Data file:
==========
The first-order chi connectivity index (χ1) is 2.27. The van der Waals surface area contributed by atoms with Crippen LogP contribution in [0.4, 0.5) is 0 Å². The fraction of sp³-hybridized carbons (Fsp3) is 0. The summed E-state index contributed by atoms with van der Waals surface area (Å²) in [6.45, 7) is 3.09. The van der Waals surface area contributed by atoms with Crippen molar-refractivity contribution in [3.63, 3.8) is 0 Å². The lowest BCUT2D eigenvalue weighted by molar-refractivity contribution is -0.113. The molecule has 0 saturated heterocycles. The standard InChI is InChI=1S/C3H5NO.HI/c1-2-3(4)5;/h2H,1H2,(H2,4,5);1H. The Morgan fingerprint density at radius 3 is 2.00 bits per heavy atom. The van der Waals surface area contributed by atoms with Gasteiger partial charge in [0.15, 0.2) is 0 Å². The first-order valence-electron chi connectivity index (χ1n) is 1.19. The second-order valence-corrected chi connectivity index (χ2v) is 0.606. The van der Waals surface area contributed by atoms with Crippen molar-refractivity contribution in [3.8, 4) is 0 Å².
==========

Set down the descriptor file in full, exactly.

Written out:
The first-order chi connectivity index (χ1) is 2.27. The van der Waals surface area contributed by atoms with Crippen LogP contribution in [0.4, 0.5) is 0 Å². The fraction of sp³-hybridized carbons (Fsp3) is 0. The summed E-state index contributed by atoms with van der Waals surface area (Å²) in [6.45, 7) is 3.09. The van der Waals surface area contributed by atoms with Crippen molar-refractivity contribution in [3.63, 3.8) is 0 Å². The lowest BCUT2D eigenvalue weighted by molar-refractivity contribution is -0.113. The molecule has 0 saturated heterocycles. The standard InChI is InChI=1S/C3H5NO.HI/c1-2-3(4)5;/h2H,1H2,(H2,4,5);1H. The Morgan fingerprint density at radius 3 is 2.00 bits per heavy atom. The van der Waals surface area contributed by atoms with Gasteiger partial charge in [0.15, 0.2) is 0 Å². The first-order valence-electron chi connectivity index (χ1n) is 1.19. The second-order valence-corrected chi connectivity index (χ2v) is 0.606. The van der Waals surface area contributed by atoms with Crippen molar-refractivity contribution in [3.8, 4) is 0 Å².